Exodus 18: Jethro’s Advice

1 Jethro, the priest of Midian, Moses’ father-in-law, heard of all that God had done for Moses and for Israel his people, how the Lord had brought Israel out of Egypt. 2 Now Jethro, Moses’ father-in-law, had taken Zipporah, Moses’ wife, after he had sent her home, 3 along with her two sons. The name of the one was Gershom (for he said, “I have been a sojourner in a foreign land”), 4 and the name of the other, Eliezer (for he said, “The God of my father was my help, and delivered me from the sword of Pharaoh”). 5 Jethro, Moses’ father-in-law, came with his sons and his wife to Moses in the wilderness where he was encamped at the mountain of God. 6 And when he sent word to Moses, “I, your father-in-law Jethro, am coming to you with your wife and her two sons with her,” 7 Moses went out to meet his father-in-law and bowed down and kissed him. And they asked each other of their welfare and went into the tent.

-Five times we read the word “father-in-law” which seems to be hammering in the idea that Jethro was the father-in-law despite reading about the name “Reuel” earlier as being “their father” in reference to the daughters. As discussed in Exodus 2, there is no specific word for “father-in-law” in ancient Hebrew but rather the Hebrew word “chathan” is used which just means “in-law”. Hobab is described in Numbers 10:29 as the son of Reuel, Mose’s “chathan”. So it would seem that either Reuel and Jethro are one person with two different names, one “Reuel” meaning “friend of God” and another “Jethro” meaning “his abundance”, or they are two different people and Jethro is actually the brother-in-law since Reuel is twice identified as a father of the daughters included Moses’ wife Zipporah and of Hobab. I personally believe the Torah has one author, Moses, and he knows who his father-in-law and brother-in-laws are. It’s not something he’d likely mess up or confuse and certainly not without explanation. So I think the simple solution to this mystery is that Jethro is a son of Reuel and the one who received his father’s inheritance. Reuel could have been very elderly or deceased at this point if Moses was 80 years old and married to his daughter. Jethro would likely be closer to the same age if he was the oldest son. Remember, people are only living until about 120 now and so the father-in-law would have to be close to this age now and probably not spry enough to catch up with the Israelites and offer advice. It makes sense too Jethro would identify himself so many times as an “in-law” if he was only a brother-in-law to prove he is an ally.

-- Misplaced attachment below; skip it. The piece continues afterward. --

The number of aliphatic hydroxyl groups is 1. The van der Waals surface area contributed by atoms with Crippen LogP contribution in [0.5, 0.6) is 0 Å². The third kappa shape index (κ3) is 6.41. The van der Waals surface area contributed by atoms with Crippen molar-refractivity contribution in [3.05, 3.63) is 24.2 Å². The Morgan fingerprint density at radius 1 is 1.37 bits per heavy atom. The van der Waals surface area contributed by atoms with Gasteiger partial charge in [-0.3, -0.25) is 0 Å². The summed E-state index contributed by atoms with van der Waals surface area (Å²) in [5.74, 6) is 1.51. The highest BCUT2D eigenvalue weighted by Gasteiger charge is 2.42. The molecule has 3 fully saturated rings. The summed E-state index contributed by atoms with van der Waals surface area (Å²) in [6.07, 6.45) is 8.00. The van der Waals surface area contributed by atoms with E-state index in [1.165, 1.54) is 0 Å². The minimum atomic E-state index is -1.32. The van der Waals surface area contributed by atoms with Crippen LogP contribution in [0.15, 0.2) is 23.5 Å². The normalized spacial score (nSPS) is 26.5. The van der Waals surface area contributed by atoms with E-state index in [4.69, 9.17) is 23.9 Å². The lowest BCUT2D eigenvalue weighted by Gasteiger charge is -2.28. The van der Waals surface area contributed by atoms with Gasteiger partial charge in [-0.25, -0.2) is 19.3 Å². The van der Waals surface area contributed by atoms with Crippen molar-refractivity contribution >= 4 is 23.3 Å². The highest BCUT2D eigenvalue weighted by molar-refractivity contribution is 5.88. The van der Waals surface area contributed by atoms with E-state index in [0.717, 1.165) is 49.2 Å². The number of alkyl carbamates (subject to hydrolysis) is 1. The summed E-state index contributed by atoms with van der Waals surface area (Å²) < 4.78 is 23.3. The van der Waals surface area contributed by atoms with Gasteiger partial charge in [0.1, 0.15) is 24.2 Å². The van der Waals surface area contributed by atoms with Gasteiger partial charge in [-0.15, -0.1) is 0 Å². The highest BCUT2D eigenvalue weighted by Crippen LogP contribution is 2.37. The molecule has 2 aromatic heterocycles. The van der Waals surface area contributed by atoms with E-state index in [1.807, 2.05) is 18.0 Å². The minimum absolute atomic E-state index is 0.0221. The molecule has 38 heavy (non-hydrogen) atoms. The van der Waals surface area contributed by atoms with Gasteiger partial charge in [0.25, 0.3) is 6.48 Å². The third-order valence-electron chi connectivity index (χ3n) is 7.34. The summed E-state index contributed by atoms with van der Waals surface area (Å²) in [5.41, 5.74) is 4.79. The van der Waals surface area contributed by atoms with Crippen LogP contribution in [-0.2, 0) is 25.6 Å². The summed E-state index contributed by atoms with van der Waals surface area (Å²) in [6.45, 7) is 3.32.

8 Then Moses told his father-in-law all that the Lord had done to Pharaoh and to the Egyptians for Israel’s sake, all the hardship that had come upon them in the way, and how the Lord had delivered them. 9 And Jethro rejoiced for all the good that the Lord had done to Israel, in that he had delivered them out of the hand of the Egyptians. 10 Jethro said, “Blessed be the Lord, who has delivered you out of the hand of the Egyptians and out of the hand of Pharaoh and has delivered the people from under the hand of the Egyptians. 11 Now I know that the Lord is greater than all gods, because in this affair they dealt arrogantly with the people.” 12 And Jethro, Moses’ father-in-law, brought a burnt offering and sacrifices to God; and Aaron came with all the elders of Israel to eat bread with Moses’ father-in-law before God.

-Whoever Jethro is, he is not a Hebrew and is a Midianite so this is quite special that he would come and sacrifice to the Hebrew God and believe their stories. He even says “Now I know that the Lord is greater than all gods” which seems to be a statement of conversion. We don’t know if Jethro’s household joins the Israelites and becomes circumcised but we know Hobab is with Moses later in the Book of Numbers. The second part of verse 11, “because in this affair they dealt arrogantly with the people” seems to be referring to the Egyptian leaders, whether if be the gods or Pharaoh it seems to work both ways.